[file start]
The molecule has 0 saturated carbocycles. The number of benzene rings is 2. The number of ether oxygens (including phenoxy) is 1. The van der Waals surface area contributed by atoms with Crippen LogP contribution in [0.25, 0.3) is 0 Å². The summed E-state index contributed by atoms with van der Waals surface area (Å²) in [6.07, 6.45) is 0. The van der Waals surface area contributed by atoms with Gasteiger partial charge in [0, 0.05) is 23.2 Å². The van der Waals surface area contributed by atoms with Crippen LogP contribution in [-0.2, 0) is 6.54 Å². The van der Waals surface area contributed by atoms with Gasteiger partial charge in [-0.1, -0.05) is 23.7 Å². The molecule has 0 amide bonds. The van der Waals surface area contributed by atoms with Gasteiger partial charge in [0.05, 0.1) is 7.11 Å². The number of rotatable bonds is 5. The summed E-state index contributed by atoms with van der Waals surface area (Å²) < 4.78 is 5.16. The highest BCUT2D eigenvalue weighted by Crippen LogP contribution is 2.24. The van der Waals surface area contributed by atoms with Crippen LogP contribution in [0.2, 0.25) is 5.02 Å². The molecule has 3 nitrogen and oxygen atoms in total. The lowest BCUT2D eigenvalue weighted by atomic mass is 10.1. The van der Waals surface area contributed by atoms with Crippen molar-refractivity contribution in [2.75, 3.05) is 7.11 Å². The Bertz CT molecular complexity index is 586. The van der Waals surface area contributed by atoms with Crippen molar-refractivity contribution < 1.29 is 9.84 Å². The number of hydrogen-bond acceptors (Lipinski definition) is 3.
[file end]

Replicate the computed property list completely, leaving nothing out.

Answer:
The molecule has 0 saturated carbocycles. The number of benzene rings is 2. The number of ether oxygens (including phenoxy) is 1. The van der Waals surface area contributed by atoms with Crippen LogP contribution in [0.25, 0.3) is 0 Å². The summed E-state index contributed by atoms with van der Waals surface area (Å²) in [6.07, 6.45) is 0. The van der Waals surface area contributed by atoms with Gasteiger partial charge in [0, 0.05) is 23.2 Å². The van der Waals surface area contributed by atoms with Crippen LogP contribution in [-0.2, 0) is 6.54 Å². The van der Waals surface area contributed by atoms with Gasteiger partial charge in [-0.1, -0.05) is 23.7 Å². The molecule has 0 amide bonds. The van der Waals surface area contributed by atoms with Gasteiger partial charge in [0.05, 0.1) is 7.11 Å². The number of rotatable bonds is 5. The summed E-state index contributed by atoms with van der Waals surface area (Å²) < 4.78 is 5.16. The highest BCUT2D eigenvalue weighted by Crippen LogP contribution is 2.24. The van der Waals surface area contributed by atoms with Crippen LogP contribution in [0.2, 0.25) is 5.02 Å². The molecule has 3 nitrogen and oxygen atoms in total. The lowest BCUT2D eigenvalue weighted by atomic mass is 10.1. The van der Waals surface area contributed by atoms with Crippen molar-refractivity contribution in [2.75, 3.05) is 7.11 Å². The Bertz CT molecular complexity index is 586. The van der Waals surface area contributed by atoms with Crippen molar-refractivity contribution < 1.29 is 9.84 Å². The number of hydrogen-bond acceptors (Lipinski definition) is 3.